See also the "--no-collapse" and "--trim" options.

       --create-rc file
              When dialog supports run-time configuration, this can be used to
              dump  a sample configuration file to the file specified by file.

       --defaultno
              Make the default value of the yes/no box a No.   Likewise,  make
              the  default  button of widgets that provide "OK" and "Cancel" a
              Cancel.  If "--nocancel"  or  "--visit-items"  are  given  those
              options  overrides  this, making the default button always "Yes"
              (internally the same as "OK").

       --default-item string
              Set the default item in a checklist, form or menu box.  Normally
              the first item in the box is the default.

       --exit-label string
              Override the label used for "EXIT" buttons.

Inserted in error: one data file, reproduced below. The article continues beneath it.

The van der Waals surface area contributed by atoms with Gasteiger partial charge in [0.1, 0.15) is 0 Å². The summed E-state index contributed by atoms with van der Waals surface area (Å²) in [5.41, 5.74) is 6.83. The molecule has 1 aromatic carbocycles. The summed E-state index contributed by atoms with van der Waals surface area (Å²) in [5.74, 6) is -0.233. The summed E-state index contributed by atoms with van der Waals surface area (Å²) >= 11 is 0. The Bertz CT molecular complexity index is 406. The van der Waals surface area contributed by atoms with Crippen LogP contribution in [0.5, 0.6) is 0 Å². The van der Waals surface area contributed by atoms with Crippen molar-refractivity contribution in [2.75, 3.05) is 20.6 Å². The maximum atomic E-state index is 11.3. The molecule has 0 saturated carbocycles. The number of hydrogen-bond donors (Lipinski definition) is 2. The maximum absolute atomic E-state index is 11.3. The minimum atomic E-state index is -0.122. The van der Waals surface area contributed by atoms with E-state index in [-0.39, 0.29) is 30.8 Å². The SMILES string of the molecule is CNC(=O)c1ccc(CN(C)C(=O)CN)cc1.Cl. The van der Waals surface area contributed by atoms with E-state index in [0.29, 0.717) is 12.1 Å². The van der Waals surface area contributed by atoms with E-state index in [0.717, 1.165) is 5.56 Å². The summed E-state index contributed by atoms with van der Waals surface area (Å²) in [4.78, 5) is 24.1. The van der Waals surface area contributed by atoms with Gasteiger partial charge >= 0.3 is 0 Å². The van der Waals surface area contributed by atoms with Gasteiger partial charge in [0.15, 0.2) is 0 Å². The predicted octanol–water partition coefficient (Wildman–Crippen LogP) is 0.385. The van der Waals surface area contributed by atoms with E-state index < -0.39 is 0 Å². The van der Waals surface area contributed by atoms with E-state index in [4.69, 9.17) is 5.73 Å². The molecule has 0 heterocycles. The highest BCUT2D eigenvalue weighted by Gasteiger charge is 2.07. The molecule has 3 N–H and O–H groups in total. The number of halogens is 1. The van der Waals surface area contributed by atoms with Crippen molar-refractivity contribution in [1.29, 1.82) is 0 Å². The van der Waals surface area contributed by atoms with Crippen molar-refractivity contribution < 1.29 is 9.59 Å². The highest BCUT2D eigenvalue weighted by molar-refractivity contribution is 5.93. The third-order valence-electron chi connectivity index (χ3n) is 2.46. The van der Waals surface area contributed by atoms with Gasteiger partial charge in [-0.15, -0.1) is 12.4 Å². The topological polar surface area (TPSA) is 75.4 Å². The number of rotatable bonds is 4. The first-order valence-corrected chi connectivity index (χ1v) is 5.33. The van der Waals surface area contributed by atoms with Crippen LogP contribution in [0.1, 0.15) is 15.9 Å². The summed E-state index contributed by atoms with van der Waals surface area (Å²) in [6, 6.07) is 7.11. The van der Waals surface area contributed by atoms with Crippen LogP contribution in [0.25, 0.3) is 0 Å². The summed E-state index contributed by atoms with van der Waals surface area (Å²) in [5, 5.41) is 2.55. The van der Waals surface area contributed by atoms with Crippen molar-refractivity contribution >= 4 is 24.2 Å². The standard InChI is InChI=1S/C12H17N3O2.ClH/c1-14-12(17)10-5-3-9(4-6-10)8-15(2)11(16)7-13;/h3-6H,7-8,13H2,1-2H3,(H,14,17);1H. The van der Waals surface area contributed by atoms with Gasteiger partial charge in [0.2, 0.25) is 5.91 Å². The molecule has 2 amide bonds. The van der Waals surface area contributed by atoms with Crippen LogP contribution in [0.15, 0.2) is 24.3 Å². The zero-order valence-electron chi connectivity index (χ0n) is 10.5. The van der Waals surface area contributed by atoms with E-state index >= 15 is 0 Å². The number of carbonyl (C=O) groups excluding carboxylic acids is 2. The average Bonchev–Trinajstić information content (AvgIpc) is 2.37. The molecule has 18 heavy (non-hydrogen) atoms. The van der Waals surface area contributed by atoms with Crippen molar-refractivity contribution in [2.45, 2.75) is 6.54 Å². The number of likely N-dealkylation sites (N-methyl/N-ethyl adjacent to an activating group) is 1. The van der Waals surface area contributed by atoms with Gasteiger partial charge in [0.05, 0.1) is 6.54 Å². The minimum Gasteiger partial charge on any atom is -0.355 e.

--extra-button
              Show an extra button, between "OK" and "Cancel" buttons.

       --extra-label string
              Override  the  label used for "Extra" buttons.  Note: for input-
              menu widgets, this defaults to "Rename".

       --help Prints the help message to dialog’s output.  The help message is
              printed if no options are given.

       --help-button
              Show  a  help-button  after  "OK" and "Cancel" buttons, i.e., in
              checklist, radiolist and menu boxes.  If "--item-help"  is  also
              given,  on  exit  the  return status will be the same as for the
              "OK" button, and the item-help text will be written to  dialog’s